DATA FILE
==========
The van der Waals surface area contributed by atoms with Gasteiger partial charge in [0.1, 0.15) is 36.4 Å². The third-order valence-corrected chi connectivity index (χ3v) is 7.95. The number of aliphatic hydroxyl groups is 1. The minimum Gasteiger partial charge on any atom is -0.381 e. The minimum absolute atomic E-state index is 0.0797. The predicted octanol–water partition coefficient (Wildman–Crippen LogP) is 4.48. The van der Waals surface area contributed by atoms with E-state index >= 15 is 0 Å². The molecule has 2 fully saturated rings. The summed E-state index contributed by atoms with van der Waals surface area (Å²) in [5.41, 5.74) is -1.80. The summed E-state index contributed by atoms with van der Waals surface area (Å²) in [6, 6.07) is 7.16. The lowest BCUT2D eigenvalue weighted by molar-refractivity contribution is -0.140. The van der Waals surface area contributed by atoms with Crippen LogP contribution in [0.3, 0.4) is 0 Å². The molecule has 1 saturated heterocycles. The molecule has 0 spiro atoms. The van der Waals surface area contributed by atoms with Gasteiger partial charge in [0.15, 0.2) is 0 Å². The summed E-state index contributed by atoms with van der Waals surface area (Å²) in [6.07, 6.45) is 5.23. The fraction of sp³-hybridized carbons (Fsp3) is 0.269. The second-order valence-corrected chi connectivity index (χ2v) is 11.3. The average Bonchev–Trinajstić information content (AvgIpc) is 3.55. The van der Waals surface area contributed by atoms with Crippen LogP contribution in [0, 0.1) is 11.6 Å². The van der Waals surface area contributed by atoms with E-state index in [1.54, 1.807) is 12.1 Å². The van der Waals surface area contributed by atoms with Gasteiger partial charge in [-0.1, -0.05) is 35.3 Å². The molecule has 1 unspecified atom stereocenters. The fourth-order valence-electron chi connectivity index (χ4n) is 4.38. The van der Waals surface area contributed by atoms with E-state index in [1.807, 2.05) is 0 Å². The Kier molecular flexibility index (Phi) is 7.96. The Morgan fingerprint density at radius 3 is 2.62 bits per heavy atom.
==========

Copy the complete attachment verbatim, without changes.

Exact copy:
The van der Waals surface area contributed by atoms with Gasteiger partial charge in [0.1, 0.15) is 36.4 Å². The third-order valence-corrected chi connectivity index (χ3v) is 7.95. The number of aliphatic hydroxyl groups is 1. The minimum Gasteiger partial charge on any atom is -0.381 e. The minimum absolute atomic E-state index is 0.0797. The predicted octanol–water partition coefficient (Wildman–Crippen LogP) is 4.48. The van der Waals surface area contributed by atoms with E-state index >= 15 is 0 Å². The molecule has 2 fully saturated rings. The summed E-state index contributed by atoms with van der Waals surface area (Å²) in [5.41, 5.74) is -1.80. The summed E-state index contributed by atoms with van der Waals surface area (Å²) in [6, 6.07) is 7.16. The lowest BCUT2D eigenvalue weighted by molar-refractivity contribution is -0.140. The van der Waals surface area contributed by atoms with Crippen LogP contribution in [0.3, 0.4) is 0 Å². The molecule has 1 saturated heterocycles. The molecule has 0 spiro atoms. The van der Waals surface area contributed by atoms with Gasteiger partial charge in [0.15, 0.2) is 0 Å². The summed E-state index contributed by atoms with van der Waals surface area (Å²) in [6.07, 6.45) is 5.23. The fraction of sp³-hybridized carbons (Fsp3) is 0.269. The second-order valence-corrected chi connectivity index (χ2v) is 11.3. The average Bonchev–Trinajstić information content (AvgIpc) is 3.55. The van der Waals surface area contributed by atoms with Crippen LogP contribution in [0, 0.1) is 11.6 Å². The van der Waals surface area contributed by atoms with E-state index in [1.54, 1.807) is 12.1 Å². The van der Waals surface area contributed by atoms with Gasteiger partial charge in [-0.1, -0.05) is 35.3 Å². The molecule has 1 unspecified atom stereocenters. The fourth-order valence-electron chi connectivity index (χ4n) is 4.38. The van der Waals surface area contributed by atoms with E-state index in [1.807, 2.05) is 0 Å². The Kier molecular flexibility index (Phi) is 7.96. The Morgan fingerprint density at radius 3 is 2.62 bits per heavy atom.